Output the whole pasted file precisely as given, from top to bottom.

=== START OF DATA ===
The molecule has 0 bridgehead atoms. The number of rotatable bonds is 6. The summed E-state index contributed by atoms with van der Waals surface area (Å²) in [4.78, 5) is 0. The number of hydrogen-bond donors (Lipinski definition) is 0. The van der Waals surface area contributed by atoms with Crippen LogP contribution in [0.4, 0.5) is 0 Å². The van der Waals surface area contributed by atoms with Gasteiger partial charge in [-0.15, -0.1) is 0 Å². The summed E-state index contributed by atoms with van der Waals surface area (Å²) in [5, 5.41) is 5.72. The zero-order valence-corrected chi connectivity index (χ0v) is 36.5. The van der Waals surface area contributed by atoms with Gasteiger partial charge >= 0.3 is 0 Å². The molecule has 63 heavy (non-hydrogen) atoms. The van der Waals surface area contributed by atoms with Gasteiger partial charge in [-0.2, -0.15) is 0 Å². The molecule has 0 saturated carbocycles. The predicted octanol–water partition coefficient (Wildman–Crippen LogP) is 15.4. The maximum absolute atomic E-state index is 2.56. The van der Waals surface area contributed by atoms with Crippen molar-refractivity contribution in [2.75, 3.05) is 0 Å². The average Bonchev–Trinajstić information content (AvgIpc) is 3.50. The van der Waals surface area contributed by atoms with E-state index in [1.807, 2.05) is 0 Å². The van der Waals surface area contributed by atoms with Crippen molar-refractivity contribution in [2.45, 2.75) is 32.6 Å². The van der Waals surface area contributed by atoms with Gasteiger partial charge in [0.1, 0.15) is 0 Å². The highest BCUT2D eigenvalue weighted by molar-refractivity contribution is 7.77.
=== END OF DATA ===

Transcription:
The molecule has 0 bridgehead atoms. The number of rotatable bonds is 6. The summed E-state index contributed by atoms with van der Waals surface area (Å²) in [4.78, 5) is 0. The number of hydrogen-bond donors (Lipinski definition) is 0. The van der Waals surface area contributed by atoms with Crippen LogP contribution in [0.4, 0.5) is 0 Å². The van der Waals surface area contributed by atoms with Gasteiger partial charge in [-0.15, -0.1) is 0 Å². The summed E-state index contributed by atoms with van der Waals surface area (Å²) in [5, 5.41) is 5.72. The zero-order valence-corrected chi connectivity index (χ0v) is 36.5. The van der Waals surface area contributed by atoms with Gasteiger partial charge >= 0.3 is 0 Å². The molecule has 63 heavy (non-hydrogen) atoms. The van der Waals surface area contributed by atoms with Gasteiger partial charge in [-0.2, -0.15) is 0 Å². The molecule has 0 saturated carbocycles. The predicted octanol–water partition coefficient (Wildman–Crippen LogP) is 15.4. The maximum absolute atomic E-state index is 2.56. The van der Waals surface area contributed by atoms with Crippen molar-refractivity contribution in [2.75, 3.05) is 0 Å². The average Bonchev–Trinajstić information content (AvgIpc) is 3.50. The van der Waals surface area contributed by atoms with E-state index in [1.807, 2.05) is 0 Å². The van der Waals surface area contributed by atoms with Crippen molar-refractivity contribution in [2.45, 2.75) is 32.6 Å². The van der Waals surface area contributed by atoms with Gasteiger partial charge in [0.1, 0.15) is 0 Å². The highest BCUT2D eigenvalue weighted by molar-refractivity contribution is 7.77.